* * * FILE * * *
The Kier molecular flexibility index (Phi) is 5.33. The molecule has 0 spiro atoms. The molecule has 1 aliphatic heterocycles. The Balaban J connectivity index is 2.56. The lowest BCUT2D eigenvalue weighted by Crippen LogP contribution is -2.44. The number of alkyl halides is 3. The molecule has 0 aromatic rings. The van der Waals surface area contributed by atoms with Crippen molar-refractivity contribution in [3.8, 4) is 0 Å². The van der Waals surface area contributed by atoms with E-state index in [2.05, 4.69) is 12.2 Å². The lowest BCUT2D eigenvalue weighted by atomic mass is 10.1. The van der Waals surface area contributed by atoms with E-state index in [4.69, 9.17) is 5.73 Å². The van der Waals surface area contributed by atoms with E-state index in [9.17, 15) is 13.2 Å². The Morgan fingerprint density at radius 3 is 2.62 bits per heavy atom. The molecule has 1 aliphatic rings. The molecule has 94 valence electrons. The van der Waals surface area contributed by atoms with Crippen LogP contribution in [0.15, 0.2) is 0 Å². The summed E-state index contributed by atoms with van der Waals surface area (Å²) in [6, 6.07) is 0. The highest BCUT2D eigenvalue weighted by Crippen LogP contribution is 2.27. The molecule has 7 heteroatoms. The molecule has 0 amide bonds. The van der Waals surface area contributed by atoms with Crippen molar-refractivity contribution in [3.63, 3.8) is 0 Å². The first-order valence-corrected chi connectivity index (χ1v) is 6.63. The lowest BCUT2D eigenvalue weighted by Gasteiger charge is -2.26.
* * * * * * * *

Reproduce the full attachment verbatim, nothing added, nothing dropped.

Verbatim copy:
The Kier molecular flexibility index (Phi) is 5.33. The molecule has 0 spiro atoms. The molecule has 1 aliphatic heterocycles. The Balaban J connectivity index is 2.56. The lowest BCUT2D eigenvalue weighted by Crippen LogP contribution is -2.44. The number of alkyl halides is 3. The molecule has 0 aromatic rings. The van der Waals surface area contributed by atoms with Crippen molar-refractivity contribution in [3.8, 4) is 0 Å². The van der Waals surface area contributed by atoms with E-state index in [2.05, 4.69) is 12.2 Å². The lowest BCUT2D eigenvalue weighted by atomic mass is 10.1. The van der Waals surface area contributed by atoms with E-state index in [4.69, 9.17) is 5.73 Å². The van der Waals surface area contributed by atoms with E-state index in [9.17, 15) is 13.2 Å². The Morgan fingerprint density at radius 3 is 2.62 bits per heavy atom. The molecule has 1 aliphatic rings. The molecule has 94 valence electrons. The van der Waals surface area contributed by atoms with Crippen LogP contribution in [0.15, 0.2) is 0 Å². The summed E-state index contributed by atoms with van der Waals surface area (Å²) in [6, 6.07) is 0. The highest BCUT2D eigenvalue weighted by Crippen LogP contribution is 2.27. The molecule has 7 heteroatoms. The molecule has 0 amide bonds. The van der Waals surface area contributed by atoms with Crippen molar-refractivity contribution in [3.63, 3.8) is 0 Å². The first-order valence-corrected chi connectivity index (χ1v) is 6.63. The lowest BCUT2D eigenvalue weighted by Gasteiger charge is -2.26.